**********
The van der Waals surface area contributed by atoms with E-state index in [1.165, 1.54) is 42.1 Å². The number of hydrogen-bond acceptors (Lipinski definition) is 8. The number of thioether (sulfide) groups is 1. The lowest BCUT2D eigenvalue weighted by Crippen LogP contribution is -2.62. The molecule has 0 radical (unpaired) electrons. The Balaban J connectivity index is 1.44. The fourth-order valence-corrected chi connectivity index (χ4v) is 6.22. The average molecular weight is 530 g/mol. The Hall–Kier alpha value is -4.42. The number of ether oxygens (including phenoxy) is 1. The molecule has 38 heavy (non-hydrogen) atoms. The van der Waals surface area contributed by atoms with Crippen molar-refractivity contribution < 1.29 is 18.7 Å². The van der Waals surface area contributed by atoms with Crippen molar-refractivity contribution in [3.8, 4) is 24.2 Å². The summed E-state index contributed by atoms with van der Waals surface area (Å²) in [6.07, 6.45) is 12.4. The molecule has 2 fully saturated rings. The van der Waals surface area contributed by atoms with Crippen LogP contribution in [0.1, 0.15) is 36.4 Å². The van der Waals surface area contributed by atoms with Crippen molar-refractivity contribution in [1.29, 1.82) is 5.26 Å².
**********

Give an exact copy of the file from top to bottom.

The van der Waals surface area contributed by atoms with E-state index in [1.165, 1.54) is 42.1 Å². The number of hydrogen-bond acceptors (Lipinski definition) is 8. The number of thioether (sulfide) groups is 1. The lowest BCUT2D eigenvalue weighted by Crippen LogP contribution is -2.62. The molecule has 0 radical (unpaired) electrons. The Balaban J connectivity index is 1.44. The fourth-order valence-corrected chi connectivity index (χ4v) is 6.22. The average molecular weight is 530 g/mol. The Hall–Kier alpha value is -4.42. The number of ether oxygens (including phenoxy) is 1. The molecule has 38 heavy (non-hydrogen) atoms. The van der Waals surface area contributed by atoms with Crippen molar-refractivity contribution < 1.29 is 18.7 Å². The van der Waals surface area contributed by atoms with Crippen molar-refractivity contribution in [3.8, 4) is 24.2 Å². The summed E-state index contributed by atoms with van der Waals surface area (Å²) in [6.07, 6.45) is 12.4. The molecule has 2 fully saturated rings. The van der Waals surface area contributed by atoms with Crippen LogP contribution in [0.1, 0.15) is 36.4 Å². The van der Waals surface area contributed by atoms with Crippen molar-refractivity contribution in [1.29, 1.82) is 5.26 Å².